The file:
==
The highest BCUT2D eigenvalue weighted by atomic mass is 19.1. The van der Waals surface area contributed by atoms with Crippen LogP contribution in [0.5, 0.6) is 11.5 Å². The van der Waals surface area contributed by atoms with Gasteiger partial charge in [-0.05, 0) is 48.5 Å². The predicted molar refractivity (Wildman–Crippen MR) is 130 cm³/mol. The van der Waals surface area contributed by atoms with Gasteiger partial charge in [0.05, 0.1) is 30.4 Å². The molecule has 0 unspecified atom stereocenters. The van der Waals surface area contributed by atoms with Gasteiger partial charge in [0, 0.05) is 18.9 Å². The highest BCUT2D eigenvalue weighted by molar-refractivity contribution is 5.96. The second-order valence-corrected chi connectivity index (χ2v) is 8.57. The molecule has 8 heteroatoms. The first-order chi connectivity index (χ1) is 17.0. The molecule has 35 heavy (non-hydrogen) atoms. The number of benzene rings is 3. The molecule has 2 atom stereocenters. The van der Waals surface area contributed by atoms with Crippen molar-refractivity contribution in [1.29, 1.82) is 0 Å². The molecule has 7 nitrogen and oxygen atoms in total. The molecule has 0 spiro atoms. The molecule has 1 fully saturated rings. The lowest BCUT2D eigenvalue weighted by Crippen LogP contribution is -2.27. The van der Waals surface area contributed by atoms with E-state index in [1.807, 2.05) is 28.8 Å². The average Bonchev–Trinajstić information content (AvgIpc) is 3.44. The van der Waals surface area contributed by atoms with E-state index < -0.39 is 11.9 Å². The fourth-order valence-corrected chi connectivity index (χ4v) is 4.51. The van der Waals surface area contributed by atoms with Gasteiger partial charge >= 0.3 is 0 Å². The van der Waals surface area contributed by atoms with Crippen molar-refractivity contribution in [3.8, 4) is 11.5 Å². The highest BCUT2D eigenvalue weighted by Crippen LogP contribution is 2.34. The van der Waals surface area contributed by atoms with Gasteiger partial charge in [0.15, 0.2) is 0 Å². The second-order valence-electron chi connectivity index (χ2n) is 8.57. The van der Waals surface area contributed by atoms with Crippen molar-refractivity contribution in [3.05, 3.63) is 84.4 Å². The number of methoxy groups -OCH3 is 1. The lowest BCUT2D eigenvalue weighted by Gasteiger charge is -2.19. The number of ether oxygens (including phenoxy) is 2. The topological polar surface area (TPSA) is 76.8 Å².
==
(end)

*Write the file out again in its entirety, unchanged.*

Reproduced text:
The highest BCUT2D eigenvalue weighted by atomic mass is 19.1. The van der Waals surface area contributed by atoms with Crippen LogP contribution in [0.5, 0.6) is 11.5 Å². The van der Waals surface area contributed by atoms with Gasteiger partial charge in [-0.05, 0) is 48.5 Å². The predicted molar refractivity (Wildman–Crippen MR) is 130 cm³/mol. The van der Waals surface area contributed by atoms with Gasteiger partial charge in [0.05, 0.1) is 30.4 Å². The molecule has 0 unspecified atom stereocenters. The van der Waals surface area contributed by atoms with Gasteiger partial charge in [0, 0.05) is 18.9 Å². The highest BCUT2D eigenvalue weighted by molar-refractivity contribution is 5.96. The second-order valence-corrected chi connectivity index (χ2v) is 8.57. The molecule has 8 heteroatoms. The first-order chi connectivity index (χ1) is 17.0. The molecule has 35 heavy (non-hydrogen) atoms. The number of benzene rings is 3. The molecule has 2 atom stereocenters. The van der Waals surface area contributed by atoms with Crippen molar-refractivity contribution in [1.29, 1.82) is 0 Å². The molecule has 7 nitrogen and oxygen atoms in total. The molecule has 0 spiro atoms. The molecule has 1 fully saturated rings. The lowest BCUT2D eigenvalue weighted by Crippen LogP contribution is -2.27. The van der Waals surface area contributed by atoms with E-state index in [1.807, 2.05) is 28.8 Å². The average Bonchev–Trinajstić information content (AvgIpc) is 3.44. The van der Waals surface area contributed by atoms with E-state index < -0.39 is 11.9 Å². The fourth-order valence-corrected chi connectivity index (χ4v) is 4.51. The van der Waals surface area contributed by atoms with Gasteiger partial charge >= 0.3 is 0 Å². The van der Waals surface area contributed by atoms with Crippen molar-refractivity contribution in [3.8, 4) is 11.5 Å². The highest BCUT2D eigenvalue weighted by Crippen LogP contribution is 2.34. The van der Waals surface area contributed by atoms with Gasteiger partial charge in [0.15, 0.2) is 0 Å². The second-order valence-electron chi connectivity index (χ2n) is 8.57. The van der Waals surface area contributed by atoms with Crippen molar-refractivity contribution in [3.05, 3.63) is 84.4 Å². The number of methoxy groups -OCH3 is 1. The lowest BCUT2D eigenvalue weighted by Gasteiger charge is -2.19. The number of ether oxygens (including phenoxy) is 2. The topological polar surface area (TPSA) is 76.8 Å².